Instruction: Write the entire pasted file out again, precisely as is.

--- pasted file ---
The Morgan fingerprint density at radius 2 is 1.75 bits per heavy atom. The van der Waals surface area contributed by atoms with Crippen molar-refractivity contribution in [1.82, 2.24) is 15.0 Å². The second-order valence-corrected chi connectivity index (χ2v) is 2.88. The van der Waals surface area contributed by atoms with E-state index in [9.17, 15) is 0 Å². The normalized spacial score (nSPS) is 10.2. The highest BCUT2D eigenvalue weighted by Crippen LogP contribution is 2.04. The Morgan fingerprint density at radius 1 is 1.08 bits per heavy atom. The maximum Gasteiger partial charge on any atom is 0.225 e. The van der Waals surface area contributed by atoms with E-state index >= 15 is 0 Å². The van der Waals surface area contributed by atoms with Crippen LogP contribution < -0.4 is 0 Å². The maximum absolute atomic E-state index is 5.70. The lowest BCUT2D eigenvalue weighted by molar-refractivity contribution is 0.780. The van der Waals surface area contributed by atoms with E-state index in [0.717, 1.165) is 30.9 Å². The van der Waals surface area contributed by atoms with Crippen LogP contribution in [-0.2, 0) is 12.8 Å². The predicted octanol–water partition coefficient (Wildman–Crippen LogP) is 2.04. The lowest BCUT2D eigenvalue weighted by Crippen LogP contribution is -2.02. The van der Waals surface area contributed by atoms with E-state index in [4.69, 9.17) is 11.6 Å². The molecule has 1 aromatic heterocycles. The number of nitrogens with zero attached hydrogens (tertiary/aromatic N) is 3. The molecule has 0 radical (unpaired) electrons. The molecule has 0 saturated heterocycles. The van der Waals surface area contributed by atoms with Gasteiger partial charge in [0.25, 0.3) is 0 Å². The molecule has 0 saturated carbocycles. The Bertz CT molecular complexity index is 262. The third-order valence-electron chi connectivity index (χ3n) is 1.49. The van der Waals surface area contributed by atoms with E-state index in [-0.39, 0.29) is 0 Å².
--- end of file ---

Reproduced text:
The Morgan fingerprint density at radius 2 is 1.75 bits per heavy atom. The van der Waals surface area contributed by atoms with Crippen molar-refractivity contribution in [1.82, 2.24) is 15.0 Å². The second-order valence-corrected chi connectivity index (χ2v) is 2.88. The van der Waals surface area contributed by atoms with E-state index in [9.17, 15) is 0 Å². The normalized spacial score (nSPS) is 10.2. The highest BCUT2D eigenvalue weighted by Crippen LogP contribution is 2.04. The Morgan fingerprint density at radius 1 is 1.08 bits per heavy atom. The maximum Gasteiger partial charge on any atom is 0.225 e. The van der Waals surface area contributed by atoms with E-state index >= 15 is 0 Å². The van der Waals surface area contributed by atoms with Crippen LogP contribution < -0.4 is 0 Å². The maximum absolute atomic E-state index is 5.70. The lowest BCUT2D eigenvalue weighted by molar-refractivity contribution is 0.780. The van der Waals surface area contributed by atoms with E-state index in [0.717, 1.165) is 30.9 Å². The van der Waals surface area contributed by atoms with Crippen LogP contribution in [-0.2, 0) is 12.8 Å². The predicted octanol–water partition coefficient (Wildman–Crippen LogP) is 2.04. The lowest BCUT2D eigenvalue weighted by Crippen LogP contribution is -2.02. The van der Waals surface area contributed by atoms with E-state index in [4.69, 9.17) is 11.6 Å². The molecule has 1 aromatic heterocycles. The number of nitrogens with zero attached hydrogens (tertiary/aromatic N) is 3. The molecule has 0 radical (unpaired) electrons. The molecule has 0 saturated heterocycles. The van der Waals surface area contributed by atoms with Gasteiger partial charge in [0.25, 0.3) is 0 Å². The molecule has 0 saturated carbocycles. The Bertz CT molecular complexity index is 262. The third-order valence-electron chi connectivity index (χ3n) is 1.49. The van der Waals surface area contributed by atoms with E-state index in [-0.39, 0.29) is 0 Å².